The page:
For any natural number $x$, let $f(x)$ be the natural number whose representation in base 3 is the same as the binary representation of $x$ (for instance, $f(5)=10$ because $5=101_2$ and $101_3=10$). Are there infinitely many $x$ such that $f(x)$ is a multiple of $x$? What about the odd ones among them? Besides the numbers 1 and 49091, are there other natural numbers $x$ of the considered kind such that $f(x)$ is odd (i.e. such that the binary representation of $x$ contains an odd number of 1's)?

An additional question (concerning a possible upper bound for the considered numbers): are there natural numbers $x$ greater than $2^{36}$ such that $f(x)$ is a multiple of $x$? (An $x$ between $2^{35}$ and $2^{36}$ with the considered property is indicated in my comment of August 9, 2019; if the comment is not displayed correctly please look at https://store.fmi.uni-sofia.bg/fmi/logic/skordev/Aug-comments.pdf).

Some answers.

  1. An answer to the above additional question can be found in my third comment of November 25, 2019 (if the comment in question is not displayed correctly please look at the second of my later comments). A number greater than $2^{41}$ and having the property in question is indicated there.
  2. Among the nine numbers $x$ with $x\!\mid\!f(x)$ which have been added by Giovanni Resta in December 2019, there are two with odd values of $f(x)$, namely the numbers 7603017182731 and 35401601113345.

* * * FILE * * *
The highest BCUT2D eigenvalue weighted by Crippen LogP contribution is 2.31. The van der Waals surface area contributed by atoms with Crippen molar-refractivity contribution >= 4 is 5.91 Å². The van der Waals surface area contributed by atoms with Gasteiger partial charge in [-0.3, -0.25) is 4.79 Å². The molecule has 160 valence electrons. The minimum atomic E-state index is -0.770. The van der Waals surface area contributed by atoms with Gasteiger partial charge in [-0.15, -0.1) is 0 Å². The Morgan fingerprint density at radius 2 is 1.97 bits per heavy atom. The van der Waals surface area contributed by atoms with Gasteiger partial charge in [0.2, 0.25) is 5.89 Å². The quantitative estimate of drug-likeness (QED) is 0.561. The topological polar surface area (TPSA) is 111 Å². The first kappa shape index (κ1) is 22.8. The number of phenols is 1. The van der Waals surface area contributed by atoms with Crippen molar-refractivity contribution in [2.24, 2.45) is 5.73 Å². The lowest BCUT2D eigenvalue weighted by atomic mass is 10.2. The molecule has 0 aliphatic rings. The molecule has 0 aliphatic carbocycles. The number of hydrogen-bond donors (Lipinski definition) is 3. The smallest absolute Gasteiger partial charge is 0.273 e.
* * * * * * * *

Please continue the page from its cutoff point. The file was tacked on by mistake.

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    $\begingroup$ The first 35 of these numbers are tabulated at oeis.org/A062845 $\endgroup$ – Gerry Myerson Jun 24 '19 at 12:51
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    $\begingroup$ A computer search fails to find any other instances with $x\le 2^{32}$. $\endgroup$ – TonyK Jun 30 '19 at 2:00
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    $\begingroup$ You said "such that $f(x)$ is odd", which seemed clear to me. $\endgroup$ – TonyK Jul 5 '19 at 23:01
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    $\begingroup$ The odd natural numbers x known to me such that f(x) is a multiple of x are the following ones: 1, 5, 215, 27125, 49091, 16596055, 95756071. The corresponding quotients f(x) / x are 1, 2, 14, 242, 341, 8500, 30628. $\endgroup$ – Dimiter Skordev Jul 16 '19 at 13:27
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    $\begingroup$ Basically, you are asking whether there are infinitely many $(k+1)$-tuples $(c_0,c_1,\dotsc,c_k)\in\{0,1\}^{k+1}$ such that $c_k2^k+\dotsb+2c_1+c_0$ is a divisor of $c_k3^k+\dotsb+3c_1+c_0$, correct? $\endgroup$ – Seva Aug 6 '19 at 16:25

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